C. Dwayne West | 6/19/2019, 9:42 p.m.
WHY CELEBRATE JUNETEENTH? I like holidays and celebrations as much as the next person, but I do not understand the growing popularity of Juneteenth. I understand trying to find something about slavery to celebrate and/or romanticize. As an African American, I also understand the need to try and make sense of one of the most diabolical institutions in our nation’s history.
After all, this country was founded on the proposition of freedom. Yet, the framers of the Constitution, United States’ presidents, and churches of almost every denomination supported slavery as an acceptable institution. I understand that as we move farther away from the vestiges of slavery, there is a need to hang on to it so that revisionists will not rewrite the history of Africans in America. Juneteenth, however, is just one more travesty of slavery.
More than two years after the Emancipation Proclamation became law Jan. 1, 1863, Texas slaves learned they were free. Their owners knew but withheld the information. There were no radio or television newscasts, or newspapers to read. Even if there were, it was against the law for blacks to read. So, it was not until General Gordon Granger the only name associated with Juneteenth—arrived in Galveston, Texas, and read General Order Number 3 aloud, that slaves learned they were free.
On June 19, 1865, Granger gathered a crowd in front of the Osterman Building at 22nd and Strand and said, “The people of Texas are informed that in accordance with a Proclamation from the Executive of the United States, all slaves are free. This involves an absolute equality of rights and rights of property between former masters and slaves, and the connection heretofore existing between them becomes that between employer and free laborer.”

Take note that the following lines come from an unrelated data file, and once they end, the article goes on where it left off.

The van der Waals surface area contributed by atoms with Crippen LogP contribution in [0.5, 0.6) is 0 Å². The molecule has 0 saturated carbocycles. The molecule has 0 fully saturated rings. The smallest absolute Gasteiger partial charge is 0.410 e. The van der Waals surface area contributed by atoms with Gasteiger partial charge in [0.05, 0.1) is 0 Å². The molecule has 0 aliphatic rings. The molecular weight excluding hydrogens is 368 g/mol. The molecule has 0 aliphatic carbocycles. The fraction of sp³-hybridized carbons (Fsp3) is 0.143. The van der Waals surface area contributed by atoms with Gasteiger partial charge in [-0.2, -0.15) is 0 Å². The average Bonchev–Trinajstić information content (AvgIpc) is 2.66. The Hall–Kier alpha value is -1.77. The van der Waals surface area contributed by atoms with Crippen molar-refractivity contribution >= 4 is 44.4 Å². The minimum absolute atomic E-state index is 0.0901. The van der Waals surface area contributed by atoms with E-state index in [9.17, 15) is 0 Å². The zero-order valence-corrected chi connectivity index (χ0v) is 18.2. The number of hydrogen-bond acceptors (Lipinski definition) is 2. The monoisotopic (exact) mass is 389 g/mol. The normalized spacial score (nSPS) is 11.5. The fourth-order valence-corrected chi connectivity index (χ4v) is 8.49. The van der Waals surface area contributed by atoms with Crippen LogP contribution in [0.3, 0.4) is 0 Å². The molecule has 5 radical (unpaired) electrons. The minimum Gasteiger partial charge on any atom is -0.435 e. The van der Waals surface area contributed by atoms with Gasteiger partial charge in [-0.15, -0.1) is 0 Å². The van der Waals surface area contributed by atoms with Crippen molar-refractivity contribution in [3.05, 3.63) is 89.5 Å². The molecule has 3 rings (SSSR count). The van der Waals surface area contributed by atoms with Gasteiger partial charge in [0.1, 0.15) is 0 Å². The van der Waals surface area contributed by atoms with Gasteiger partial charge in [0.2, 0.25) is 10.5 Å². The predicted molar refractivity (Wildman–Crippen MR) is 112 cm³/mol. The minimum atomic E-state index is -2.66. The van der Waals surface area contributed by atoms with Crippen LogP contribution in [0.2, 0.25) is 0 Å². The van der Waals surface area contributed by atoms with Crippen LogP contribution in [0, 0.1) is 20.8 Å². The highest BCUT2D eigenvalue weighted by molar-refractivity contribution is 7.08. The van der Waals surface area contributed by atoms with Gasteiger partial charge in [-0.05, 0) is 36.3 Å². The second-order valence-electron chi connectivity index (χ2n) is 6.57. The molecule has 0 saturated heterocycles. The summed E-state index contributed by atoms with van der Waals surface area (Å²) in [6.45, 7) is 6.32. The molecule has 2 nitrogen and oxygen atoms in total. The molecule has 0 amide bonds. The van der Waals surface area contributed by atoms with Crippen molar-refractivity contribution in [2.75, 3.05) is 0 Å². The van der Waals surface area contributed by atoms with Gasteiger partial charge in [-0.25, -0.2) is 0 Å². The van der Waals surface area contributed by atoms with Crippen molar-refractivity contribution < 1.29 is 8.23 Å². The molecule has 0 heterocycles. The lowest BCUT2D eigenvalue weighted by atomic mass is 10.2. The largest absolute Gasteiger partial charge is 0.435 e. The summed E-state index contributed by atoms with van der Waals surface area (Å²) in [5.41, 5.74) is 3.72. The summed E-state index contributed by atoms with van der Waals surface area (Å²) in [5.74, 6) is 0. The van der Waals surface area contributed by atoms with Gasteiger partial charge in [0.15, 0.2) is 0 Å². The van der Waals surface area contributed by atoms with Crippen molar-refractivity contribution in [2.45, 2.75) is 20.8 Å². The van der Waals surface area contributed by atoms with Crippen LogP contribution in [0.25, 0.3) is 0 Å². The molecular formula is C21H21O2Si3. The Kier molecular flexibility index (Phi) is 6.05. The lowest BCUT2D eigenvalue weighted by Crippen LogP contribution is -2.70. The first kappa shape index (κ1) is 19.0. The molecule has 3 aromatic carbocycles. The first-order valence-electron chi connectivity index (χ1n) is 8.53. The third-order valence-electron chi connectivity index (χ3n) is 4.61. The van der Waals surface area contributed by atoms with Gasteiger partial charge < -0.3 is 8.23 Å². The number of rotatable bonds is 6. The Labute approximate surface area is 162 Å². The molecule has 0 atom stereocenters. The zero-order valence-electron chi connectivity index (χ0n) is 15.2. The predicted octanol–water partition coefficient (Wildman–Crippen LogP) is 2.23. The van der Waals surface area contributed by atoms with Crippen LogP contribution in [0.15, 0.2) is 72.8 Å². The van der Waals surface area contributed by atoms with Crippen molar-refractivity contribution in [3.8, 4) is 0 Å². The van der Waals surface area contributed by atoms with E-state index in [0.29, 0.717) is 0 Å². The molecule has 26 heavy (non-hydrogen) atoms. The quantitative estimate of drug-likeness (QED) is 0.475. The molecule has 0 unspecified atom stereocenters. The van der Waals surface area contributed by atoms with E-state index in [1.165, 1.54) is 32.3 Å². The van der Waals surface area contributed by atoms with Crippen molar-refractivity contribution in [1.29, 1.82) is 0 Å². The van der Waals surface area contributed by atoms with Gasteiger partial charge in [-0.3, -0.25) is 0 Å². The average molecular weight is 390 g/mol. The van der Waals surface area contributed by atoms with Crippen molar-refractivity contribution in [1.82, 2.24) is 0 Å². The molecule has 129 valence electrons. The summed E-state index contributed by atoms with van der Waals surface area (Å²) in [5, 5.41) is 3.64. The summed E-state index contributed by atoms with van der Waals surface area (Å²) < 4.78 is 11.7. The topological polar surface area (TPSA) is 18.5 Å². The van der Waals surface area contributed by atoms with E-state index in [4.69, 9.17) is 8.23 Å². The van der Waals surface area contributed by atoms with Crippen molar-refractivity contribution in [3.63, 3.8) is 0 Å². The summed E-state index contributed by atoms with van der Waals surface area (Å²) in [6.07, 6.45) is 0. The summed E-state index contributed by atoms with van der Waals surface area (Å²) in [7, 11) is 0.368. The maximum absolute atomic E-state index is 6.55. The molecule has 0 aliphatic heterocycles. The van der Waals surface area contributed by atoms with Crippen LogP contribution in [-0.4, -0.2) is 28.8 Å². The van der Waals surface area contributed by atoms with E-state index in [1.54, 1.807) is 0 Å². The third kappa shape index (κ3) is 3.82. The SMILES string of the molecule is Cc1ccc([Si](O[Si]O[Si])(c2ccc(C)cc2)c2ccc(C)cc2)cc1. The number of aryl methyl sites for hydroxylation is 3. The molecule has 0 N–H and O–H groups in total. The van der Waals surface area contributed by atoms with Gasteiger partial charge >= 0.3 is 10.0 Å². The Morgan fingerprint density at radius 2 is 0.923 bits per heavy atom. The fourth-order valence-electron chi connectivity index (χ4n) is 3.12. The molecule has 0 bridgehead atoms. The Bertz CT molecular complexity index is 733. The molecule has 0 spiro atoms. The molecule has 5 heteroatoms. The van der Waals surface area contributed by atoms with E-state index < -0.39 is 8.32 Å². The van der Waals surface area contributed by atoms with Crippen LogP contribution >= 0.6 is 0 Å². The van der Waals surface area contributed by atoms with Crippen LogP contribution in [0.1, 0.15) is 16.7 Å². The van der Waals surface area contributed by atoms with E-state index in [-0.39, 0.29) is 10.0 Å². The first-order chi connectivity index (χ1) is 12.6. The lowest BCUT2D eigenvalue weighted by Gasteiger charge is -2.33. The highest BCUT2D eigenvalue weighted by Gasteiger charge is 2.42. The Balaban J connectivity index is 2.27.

Upon hearing the news, the former slaves immediately erupted into shouts of joy and spontaneous celebrations. Consequently, in Texas, Juneteenth is considered the first recorded African American celebration. Jan. 1, 1980, Juneteenth became an official state holiday thanks to the efforts of Al Edwards , a Texas legislator. For Texas, the celebration of Juneteenth is appropriate, but it makes no sense for the rest of us. A more fitting cause to celebrate would be the ratification of the 13th Amendment Dec. 18, 1865.
Finally abolishing legalized slavery throughout the United States Section 1 states that “Neither slavery nor involuntary servitude, except as a punishment for crime where of the party shall have been duly convicted, shall exist within the United States, or any place subject to their jurisdiction.” Section 2 gives Congress the “power to enforce this article by appropriate legislation.”
The 13th Amendment paved the way for Congress the passed the nation’s first Civil Rights Bill, in the summer of 1866, which gave full citizenship to blacks, along with all the rights enjoyed by other Americans. Of course, that did not last long because laws could not change the hatred in men’s hearts. It would take another 100 years and the loss of thousands of lives before America would acknowledge the atrocities heaped upon black men and women.
The 13th Amendment also persuaded the United States Supreme Court to extend protection against slavery to other races: “Negro slavery alone was in the mind of the Congress which proposed the thirteenth article, it forbids any other kind of slavery, now or hereafter. If Mexican peonage or the Chinese coolie labor system shall develop slavery of the Mexican or Chinese race within our territory, this amendment may safely be trusted to make it void.”
African Americans have a long history of forcing this country to be better; of fighting to open the doors of opportunity for everyone; of succeeding against the odds. We do not have to manufacture a holiday for recognition. We need only look back at our history to learn that there are a number of events we could celebrate as a nation other than being last. Yes, America celebrates the Fourth of July, but without us, the Declaration of Independence would still be a lie. Now, celebrate that! firstname.lastname@example.org